Strikes at two colleges have been called off after leadership struck a deal to improve staff pay.
But industrial action at 13 other colleges is still set to begin next week after management refused to meet University and College Union demands.
UCU members in 15 colleges across England had voted to walk out in a row about pay earlier this summer. College bosses were given until September to increase staff pay by more than five per cent.
Among them was Sheffield College and City College Plymouth, which have both now found resolutions to end the dispute.
UCU head of further education Andrew Harden said: “Management at both City College Plymouth and Sheffield College have listened to staff and made an offer on pay and working conditions that has been accepted.
“Therefore, these colleges will no longer face the severe disruption of industrial action from Tuesday. We hope other employers take note and come back to the negotiating table.”
The UCU and both colleges were, however, unable to provide details of their pay deals at the time of going to press.
Paul Simpson, the executive director for people at The Sheffield College, said: “We are pleased that this issue has been resolved.
“During the last three years, we have offered pay awards above the sector average, including raising the minimum wage to the level of the foundation living wage, reflecting our commitment to investing in our staff.”
A City College Plymouth spokesperson said: “We are pleased to be able to confirm that we have reached an agreement.”
Up to ten days of strike action at the other 13 colleges will begin next week.
Five colleges will spend ten days on the picket line while eight colleges will initially walk out for three days (see table).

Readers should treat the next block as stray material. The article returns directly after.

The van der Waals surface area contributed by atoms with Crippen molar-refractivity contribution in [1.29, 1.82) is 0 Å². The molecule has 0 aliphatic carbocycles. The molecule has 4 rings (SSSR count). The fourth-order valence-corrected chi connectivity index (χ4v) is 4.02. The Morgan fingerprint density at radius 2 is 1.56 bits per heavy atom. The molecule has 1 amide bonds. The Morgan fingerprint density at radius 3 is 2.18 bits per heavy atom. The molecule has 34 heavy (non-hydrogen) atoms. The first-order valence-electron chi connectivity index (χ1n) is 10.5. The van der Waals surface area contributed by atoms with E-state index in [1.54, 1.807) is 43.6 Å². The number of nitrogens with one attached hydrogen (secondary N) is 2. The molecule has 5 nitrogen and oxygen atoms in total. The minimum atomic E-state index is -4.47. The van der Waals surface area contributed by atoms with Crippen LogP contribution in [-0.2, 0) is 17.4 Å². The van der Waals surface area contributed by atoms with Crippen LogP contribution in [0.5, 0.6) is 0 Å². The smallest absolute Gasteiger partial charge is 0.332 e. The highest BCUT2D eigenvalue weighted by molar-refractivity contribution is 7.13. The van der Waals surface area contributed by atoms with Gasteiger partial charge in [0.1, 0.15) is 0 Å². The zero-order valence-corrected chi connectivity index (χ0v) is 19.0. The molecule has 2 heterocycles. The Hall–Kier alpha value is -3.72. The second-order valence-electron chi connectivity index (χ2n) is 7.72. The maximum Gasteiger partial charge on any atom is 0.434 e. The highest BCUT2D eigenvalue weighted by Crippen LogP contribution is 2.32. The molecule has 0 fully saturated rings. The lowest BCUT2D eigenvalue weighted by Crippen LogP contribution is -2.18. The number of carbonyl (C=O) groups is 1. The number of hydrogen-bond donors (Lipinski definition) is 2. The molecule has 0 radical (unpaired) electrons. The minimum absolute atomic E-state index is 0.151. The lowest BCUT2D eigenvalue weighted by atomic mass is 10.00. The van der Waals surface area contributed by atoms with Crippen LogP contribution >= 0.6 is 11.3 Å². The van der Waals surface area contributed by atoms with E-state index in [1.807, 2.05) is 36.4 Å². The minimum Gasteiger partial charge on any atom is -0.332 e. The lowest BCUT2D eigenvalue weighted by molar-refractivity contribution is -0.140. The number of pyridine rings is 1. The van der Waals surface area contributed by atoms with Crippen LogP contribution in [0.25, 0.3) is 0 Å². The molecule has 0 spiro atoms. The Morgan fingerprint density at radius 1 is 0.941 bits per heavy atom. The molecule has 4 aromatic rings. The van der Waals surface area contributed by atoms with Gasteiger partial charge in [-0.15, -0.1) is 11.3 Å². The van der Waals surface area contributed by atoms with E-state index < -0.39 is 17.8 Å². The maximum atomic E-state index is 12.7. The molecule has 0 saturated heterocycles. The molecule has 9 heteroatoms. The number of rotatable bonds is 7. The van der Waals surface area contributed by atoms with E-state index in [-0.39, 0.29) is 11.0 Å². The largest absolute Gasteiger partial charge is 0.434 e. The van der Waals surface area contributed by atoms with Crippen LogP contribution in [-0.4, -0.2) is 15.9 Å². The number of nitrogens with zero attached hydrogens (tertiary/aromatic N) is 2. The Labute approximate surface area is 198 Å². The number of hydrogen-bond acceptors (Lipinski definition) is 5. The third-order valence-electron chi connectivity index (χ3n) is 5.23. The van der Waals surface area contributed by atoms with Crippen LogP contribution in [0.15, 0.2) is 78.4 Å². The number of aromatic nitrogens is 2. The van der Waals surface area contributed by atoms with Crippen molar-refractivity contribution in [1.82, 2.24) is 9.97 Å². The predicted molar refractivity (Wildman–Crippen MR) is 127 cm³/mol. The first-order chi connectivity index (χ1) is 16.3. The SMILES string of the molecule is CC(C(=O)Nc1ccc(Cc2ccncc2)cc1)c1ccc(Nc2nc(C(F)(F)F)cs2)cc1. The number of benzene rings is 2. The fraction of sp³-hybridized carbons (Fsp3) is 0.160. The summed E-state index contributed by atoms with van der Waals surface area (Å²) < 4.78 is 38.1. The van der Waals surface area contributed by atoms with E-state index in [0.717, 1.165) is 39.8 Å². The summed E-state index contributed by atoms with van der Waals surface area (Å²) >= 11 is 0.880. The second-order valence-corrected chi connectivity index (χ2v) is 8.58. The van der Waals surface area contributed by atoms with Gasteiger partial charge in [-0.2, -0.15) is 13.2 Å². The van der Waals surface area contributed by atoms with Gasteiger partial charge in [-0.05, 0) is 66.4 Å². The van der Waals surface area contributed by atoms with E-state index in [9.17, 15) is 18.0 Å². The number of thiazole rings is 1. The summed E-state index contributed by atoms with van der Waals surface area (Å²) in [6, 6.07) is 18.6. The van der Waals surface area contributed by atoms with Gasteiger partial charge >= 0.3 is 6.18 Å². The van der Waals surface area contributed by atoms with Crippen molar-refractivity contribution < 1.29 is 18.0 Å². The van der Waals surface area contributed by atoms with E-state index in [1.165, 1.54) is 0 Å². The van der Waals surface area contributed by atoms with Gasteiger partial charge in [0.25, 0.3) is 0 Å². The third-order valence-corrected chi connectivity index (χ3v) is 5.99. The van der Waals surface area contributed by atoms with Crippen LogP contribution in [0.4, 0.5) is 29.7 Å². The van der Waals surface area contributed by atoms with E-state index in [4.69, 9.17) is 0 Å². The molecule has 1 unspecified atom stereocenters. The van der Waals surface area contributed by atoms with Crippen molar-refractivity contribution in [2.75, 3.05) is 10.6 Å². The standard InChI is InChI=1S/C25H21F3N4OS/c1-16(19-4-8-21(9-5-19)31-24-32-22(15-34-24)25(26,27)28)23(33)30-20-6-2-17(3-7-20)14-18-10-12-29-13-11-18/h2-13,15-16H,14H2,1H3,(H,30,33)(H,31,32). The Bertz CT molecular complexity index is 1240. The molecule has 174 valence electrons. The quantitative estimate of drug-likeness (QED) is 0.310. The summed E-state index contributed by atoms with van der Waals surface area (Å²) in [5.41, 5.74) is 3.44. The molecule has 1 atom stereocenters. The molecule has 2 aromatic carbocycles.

UCU said its members have a mandate for further action and that more waves of strikes are on the cards if employers refuse to meet its demands.
In December 2020, the Association of Colleges recommended colleges give their staff a one per cent pay rise because of the unforeseen and “severe financial pressure” colleges were facing owing to the Covid-19 pandemic that has “forced many into deficit”.
But the offer was still condemned by UCU, Unite the Union, Unison, GMB and the National Education Union.
According to UCU, the pay gap between college and schoolteachers currently stands at £9,000 as staff working in further education have suffered real terms pay cuts of over 30 per cent in the past decade.
UCU general secretary Jo Grady said: “College staff are angry at having had their pay held down whilst workloads increase.
“It is completely unacceptable and is especially insulting after staff have worked so hard throughout the Covid pandemic. College leaders urgently need to come to the negotiating table if they want to avoid facing sustained strike action and severe disruption over the next few months.”
Staff at all affected colleges are taking action over pay, but at City & Islington College, Westminster Kingsway College and the College of North East London, which are all part of the Capital City College Group, the dispute also includes other working conditions.